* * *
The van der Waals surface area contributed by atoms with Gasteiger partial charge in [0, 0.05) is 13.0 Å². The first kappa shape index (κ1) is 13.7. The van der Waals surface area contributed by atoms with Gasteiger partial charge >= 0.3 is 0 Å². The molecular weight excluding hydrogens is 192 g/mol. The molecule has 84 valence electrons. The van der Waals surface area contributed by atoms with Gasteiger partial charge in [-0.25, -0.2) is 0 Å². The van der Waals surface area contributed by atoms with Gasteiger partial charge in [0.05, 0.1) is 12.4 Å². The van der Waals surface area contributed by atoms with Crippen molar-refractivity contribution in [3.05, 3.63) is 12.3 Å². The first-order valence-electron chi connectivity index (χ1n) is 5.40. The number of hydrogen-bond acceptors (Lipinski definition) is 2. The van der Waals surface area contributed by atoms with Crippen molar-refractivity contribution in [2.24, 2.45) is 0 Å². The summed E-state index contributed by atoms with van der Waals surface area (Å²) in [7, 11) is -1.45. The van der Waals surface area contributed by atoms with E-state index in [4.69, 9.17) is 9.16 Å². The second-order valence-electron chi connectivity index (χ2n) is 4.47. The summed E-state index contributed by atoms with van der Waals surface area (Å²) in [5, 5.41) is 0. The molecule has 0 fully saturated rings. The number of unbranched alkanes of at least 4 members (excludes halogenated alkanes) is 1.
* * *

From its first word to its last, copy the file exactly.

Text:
The van der Waals surface area contributed by atoms with Gasteiger partial charge in [0, 0.05) is 13.0 Å². The first kappa shape index (κ1) is 13.7. The van der Waals surface area contributed by atoms with Gasteiger partial charge >= 0.3 is 0 Å². The molecular weight excluding hydrogens is 192 g/mol. The molecule has 84 valence electrons. The van der Waals surface area contributed by atoms with Gasteiger partial charge in [-0.25, -0.2) is 0 Å². The van der Waals surface area contributed by atoms with Gasteiger partial charge in [0.05, 0.1) is 12.4 Å². The van der Waals surface area contributed by atoms with Crippen molar-refractivity contribution in [3.05, 3.63) is 12.3 Å². The first-order valence-electron chi connectivity index (χ1n) is 5.40. The number of hydrogen-bond acceptors (Lipinski definition) is 2. The van der Waals surface area contributed by atoms with Crippen molar-refractivity contribution in [2.24, 2.45) is 0 Å². The summed E-state index contributed by atoms with van der Waals surface area (Å²) in [7, 11) is -1.45. The van der Waals surface area contributed by atoms with E-state index in [4.69, 9.17) is 9.16 Å². The second-order valence-electron chi connectivity index (χ2n) is 4.47. The summed E-state index contributed by atoms with van der Waals surface area (Å²) in [5, 5.41) is 0. The molecule has 0 fully saturated rings. The number of unbranched alkanes of at least 4 members (excludes halogenated alkanes) is 1.